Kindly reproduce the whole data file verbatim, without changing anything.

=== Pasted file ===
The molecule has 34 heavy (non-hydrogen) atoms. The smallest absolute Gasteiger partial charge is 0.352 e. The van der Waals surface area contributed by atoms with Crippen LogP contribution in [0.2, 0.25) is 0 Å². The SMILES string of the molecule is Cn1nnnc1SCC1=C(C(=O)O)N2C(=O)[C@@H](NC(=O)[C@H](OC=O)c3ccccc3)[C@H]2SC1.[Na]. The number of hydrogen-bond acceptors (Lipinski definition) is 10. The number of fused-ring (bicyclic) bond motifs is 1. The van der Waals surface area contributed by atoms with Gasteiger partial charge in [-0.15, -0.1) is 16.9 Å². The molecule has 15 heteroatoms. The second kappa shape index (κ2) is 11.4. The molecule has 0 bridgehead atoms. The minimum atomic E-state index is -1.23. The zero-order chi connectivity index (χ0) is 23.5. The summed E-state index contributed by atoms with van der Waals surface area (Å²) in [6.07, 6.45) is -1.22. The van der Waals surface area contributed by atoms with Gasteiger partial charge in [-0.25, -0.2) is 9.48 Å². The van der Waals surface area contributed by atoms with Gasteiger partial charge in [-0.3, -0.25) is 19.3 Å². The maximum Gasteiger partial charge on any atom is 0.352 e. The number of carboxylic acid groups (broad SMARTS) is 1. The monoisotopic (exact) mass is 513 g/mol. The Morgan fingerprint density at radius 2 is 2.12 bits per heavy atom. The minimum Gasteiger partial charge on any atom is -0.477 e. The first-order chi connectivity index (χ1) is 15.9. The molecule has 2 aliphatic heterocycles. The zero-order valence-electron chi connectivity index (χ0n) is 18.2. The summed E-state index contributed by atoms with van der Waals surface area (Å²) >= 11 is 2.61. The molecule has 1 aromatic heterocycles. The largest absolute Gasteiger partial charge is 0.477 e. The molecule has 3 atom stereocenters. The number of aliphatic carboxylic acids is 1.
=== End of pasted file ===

The molecule has 34 heavy (non-hydrogen) atoms. The smallest absolute Gasteiger partial charge is 0.352 e. The van der Waals surface area contributed by atoms with Crippen LogP contribution in [0.2, 0.25) is 0 Å². The SMILES string of the molecule is Cn1nnnc1SCC1=C(C(=O)O)N2C(=O)[C@@H](NC(=O)[C@H](OC=O)c3ccccc3)[C@H]2SC1.[Na]. The number of hydrogen-bond acceptors (Lipinski definition) is 10. The number of fused-ring (bicyclic) bond motifs is 1. The van der Waals surface area contributed by atoms with Gasteiger partial charge in [-0.15, -0.1) is 16.9 Å². The molecule has 15 heteroatoms. The second kappa shape index (κ2) is 11.4. The molecule has 0 bridgehead atoms. The minimum atomic E-state index is -1.23. The zero-order chi connectivity index (χ0) is 23.5. The summed E-state index contributed by atoms with van der Waals surface area (Å²) in [6.07, 6.45) is -1.22. The van der Waals surface area contributed by atoms with Gasteiger partial charge in [-0.25, -0.2) is 9.48 Å². The van der Waals surface area contributed by atoms with Gasteiger partial charge in [-0.3, -0.25) is 19.3 Å². The maximum Gasteiger partial charge on any atom is 0.352 e. The number of carboxylic acid groups (broad SMARTS) is 1. The monoisotopic (exact) mass is 513 g/mol. The Morgan fingerprint density at radius 2 is 2.12 bits per heavy atom. The minimum Gasteiger partial charge on any atom is -0.477 e. The first-order chi connectivity index (χ1) is 15.9. The molecule has 2 aliphatic heterocycles. The zero-order valence-electron chi connectivity index (χ0n) is 18.2. The summed E-state index contributed by atoms with van der Waals surface area (Å²) >= 11 is 2.61. The molecule has 1 aromatic heterocycles. The largest absolute Gasteiger partial charge is 0.477 e. The molecule has 3 atom stereocenters. The number of aliphatic carboxylic acids is 1.